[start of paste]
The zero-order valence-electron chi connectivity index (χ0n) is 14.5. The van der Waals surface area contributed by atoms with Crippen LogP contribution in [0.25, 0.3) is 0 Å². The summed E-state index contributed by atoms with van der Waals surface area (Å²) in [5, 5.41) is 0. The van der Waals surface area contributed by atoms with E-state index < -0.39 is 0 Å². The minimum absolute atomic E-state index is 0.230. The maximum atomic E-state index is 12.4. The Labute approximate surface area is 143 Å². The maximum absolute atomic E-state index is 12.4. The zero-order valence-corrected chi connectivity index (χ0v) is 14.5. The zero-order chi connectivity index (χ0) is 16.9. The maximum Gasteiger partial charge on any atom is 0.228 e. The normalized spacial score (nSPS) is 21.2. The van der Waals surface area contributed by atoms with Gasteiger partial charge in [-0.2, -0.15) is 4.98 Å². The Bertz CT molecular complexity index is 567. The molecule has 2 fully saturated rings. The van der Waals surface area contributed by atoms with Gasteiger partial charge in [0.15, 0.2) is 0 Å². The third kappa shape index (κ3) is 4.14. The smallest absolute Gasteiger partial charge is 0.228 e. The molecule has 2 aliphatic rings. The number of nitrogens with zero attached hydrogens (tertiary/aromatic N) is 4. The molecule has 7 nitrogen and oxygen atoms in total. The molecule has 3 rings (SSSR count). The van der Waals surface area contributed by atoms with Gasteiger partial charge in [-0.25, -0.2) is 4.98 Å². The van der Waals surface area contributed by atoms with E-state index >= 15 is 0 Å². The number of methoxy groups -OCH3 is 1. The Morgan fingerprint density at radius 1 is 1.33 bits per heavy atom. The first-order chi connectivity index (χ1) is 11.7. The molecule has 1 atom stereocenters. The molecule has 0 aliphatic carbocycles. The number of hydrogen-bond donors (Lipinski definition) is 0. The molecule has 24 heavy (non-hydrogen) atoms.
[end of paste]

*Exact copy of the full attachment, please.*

The zero-order valence-electron chi connectivity index (χ0n) is 14.5. The van der Waals surface area contributed by atoms with Crippen LogP contribution in [0.25, 0.3) is 0 Å². The summed E-state index contributed by atoms with van der Waals surface area (Å²) in [5, 5.41) is 0. The van der Waals surface area contributed by atoms with E-state index < -0.39 is 0 Å². The minimum absolute atomic E-state index is 0.230. The maximum atomic E-state index is 12.4. The Labute approximate surface area is 143 Å². The maximum absolute atomic E-state index is 12.4. The zero-order valence-corrected chi connectivity index (χ0v) is 14.5. The zero-order chi connectivity index (χ0) is 16.9. The maximum Gasteiger partial charge on any atom is 0.228 e. The normalized spacial score (nSPS) is 21.2. The van der Waals surface area contributed by atoms with Gasteiger partial charge in [-0.2, -0.15) is 4.98 Å². The Bertz CT molecular complexity index is 567. The molecule has 2 fully saturated rings. The van der Waals surface area contributed by atoms with Gasteiger partial charge in [0.15, 0.2) is 0 Å². The third kappa shape index (κ3) is 4.14. The smallest absolute Gasteiger partial charge is 0.228 e. The molecule has 2 aliphatic rings. The number of nitrogens with zero attached hydrogens (tertiary/aromatic N) is 4. The molecule has 7 nitrogen and oxygen atoms in total. The molecule has 3 rings (SSSR count). The van der Waals surface area contributed by atoms with Gasteiger partial charge in [-0.25, -0.2) is 4.98 Å². The van der Waals surface area contributed by atoms with E-state index >= 15 is 0 Å². The number of methoxy groups -OCH3 is 1. The Morgan fingerprint density at radius 1 is 1.33 bits per heavy atom. The first-order chi connectivity index (χ1) is 11.7. The molecule has 1 atom stereocenters. The molecule has 0 aliphatic carbocycles. The number of hydrogen-bond donors (Lipinski definition) is 0. The molecule has 24 heavy (non-hydrogen) atoms.